Robert Nelson: Renaissance Redux
Written by Katie McGarigle
If Robert Nelson’s work were a type of humor it would be dark sarcasm. Nelson’s pieces are bold and contemporary, with an emphasis on combining elements of the past with the technology of the present and future. His work seeks to explore the influence of technology and its effect on the dark side of humanity through the use of whimsical elements and pop-like imagery. Not all issues addressed by an artist need to be done in a serious manner, rather, Nelson’s work will keep you thinking about the dire state of the world while making sure you laugh in enjoyment while doing it.
The influence of Renaissance master painters is immediately apparent in Nelson’s work, seen through his incorporation of faces from the paintings of Raphael or Bronzino, combined with the shape of his paintings which are often reminiscent of Medieval or Renaissance palace windows. This can be seen in works such as “Leda Redux” or “Silent Mortem”, both featuring portraits of female faces from another time, combined with technological elements drawn from Nelson’s own experience as a graphic designer. It is important to note that Nelson’s work is not computer generated. All of his pieces are hand drawn using multiple layers of colored pencil, acrylic, and sealed with matte medium, giving the final product a glossy finish. The complex design process Nelson uses to create his work is a demonstration of his immense skill as an artist alone, separating his success as a graphic designer, and making him a visual artist in his own right.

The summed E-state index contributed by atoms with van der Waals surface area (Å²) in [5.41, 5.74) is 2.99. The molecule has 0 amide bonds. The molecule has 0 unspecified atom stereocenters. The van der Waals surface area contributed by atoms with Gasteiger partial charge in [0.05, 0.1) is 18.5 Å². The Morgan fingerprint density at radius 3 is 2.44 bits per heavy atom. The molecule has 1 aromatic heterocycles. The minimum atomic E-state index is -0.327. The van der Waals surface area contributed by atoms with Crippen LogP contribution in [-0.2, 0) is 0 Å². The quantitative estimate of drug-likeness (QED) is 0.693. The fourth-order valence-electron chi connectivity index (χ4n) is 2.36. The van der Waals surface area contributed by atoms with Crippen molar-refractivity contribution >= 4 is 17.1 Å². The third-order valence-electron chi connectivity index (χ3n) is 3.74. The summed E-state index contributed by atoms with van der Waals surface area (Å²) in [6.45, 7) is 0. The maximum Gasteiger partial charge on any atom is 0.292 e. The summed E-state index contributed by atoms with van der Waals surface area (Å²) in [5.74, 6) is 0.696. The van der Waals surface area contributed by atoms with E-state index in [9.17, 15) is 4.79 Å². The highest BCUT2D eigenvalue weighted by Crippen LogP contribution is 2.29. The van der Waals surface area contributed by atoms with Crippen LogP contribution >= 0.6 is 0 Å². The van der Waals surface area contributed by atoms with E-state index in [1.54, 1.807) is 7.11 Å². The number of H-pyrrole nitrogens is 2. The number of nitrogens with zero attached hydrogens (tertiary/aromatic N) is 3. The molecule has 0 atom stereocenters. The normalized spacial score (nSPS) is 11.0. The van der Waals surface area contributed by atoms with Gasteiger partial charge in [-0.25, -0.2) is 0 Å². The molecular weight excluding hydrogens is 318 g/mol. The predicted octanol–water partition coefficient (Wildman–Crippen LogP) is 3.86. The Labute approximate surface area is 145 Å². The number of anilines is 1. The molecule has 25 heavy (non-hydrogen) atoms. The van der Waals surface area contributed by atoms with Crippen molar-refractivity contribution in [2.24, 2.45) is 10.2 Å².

Nelson’s seamless juxtaposition of the past and the future is achieved harmoniously in both physical execution and conceptual ideology, a reflection of the views on modern technology that were present both then and now. “People during the Renaissance thought they were at the apex of technology, but we are all a part of the same timeline. There is always going to be a future just like there is always going to be history”, explains Nelson. Although certain human thought processes are always going to be apparent regardless of time, there is a feeling of dread apparent in the technology of our contemporary world that far exceeds that of the past.
In his work “Mine is bigger than yours”, a smiling man holds a bomb while a sign below reads “sex shop downstairs”. This work alludes to the fear of technology due to its mainstream accessibility. “What makes me worried about technology is that it makes things much more simple for us, yet it also makes it more simple for people to use it negatively,“ says Nelson. There is a passive aggressiveness inherent to some of his works, urging people to realize that there is something more dire occurring in our society that they may be blissfully unaware of, through either genuine ignorance or personal choice.
The most alluring component to Nelson’s work is his ability to disguise a dire message with dark, and sometimes provocative humor. His ability to fuse technological elements of the present with ethereal imagery of the past forces the viewer to imbue their own view of technology and its effect on the world into his paintings, making the experience as personal as it is conceptual. Through being immersed in Nelson’s work we can allow ourselves to laugh with his paintings, or we could realize that maybe it’s the paintings that are laughing at us.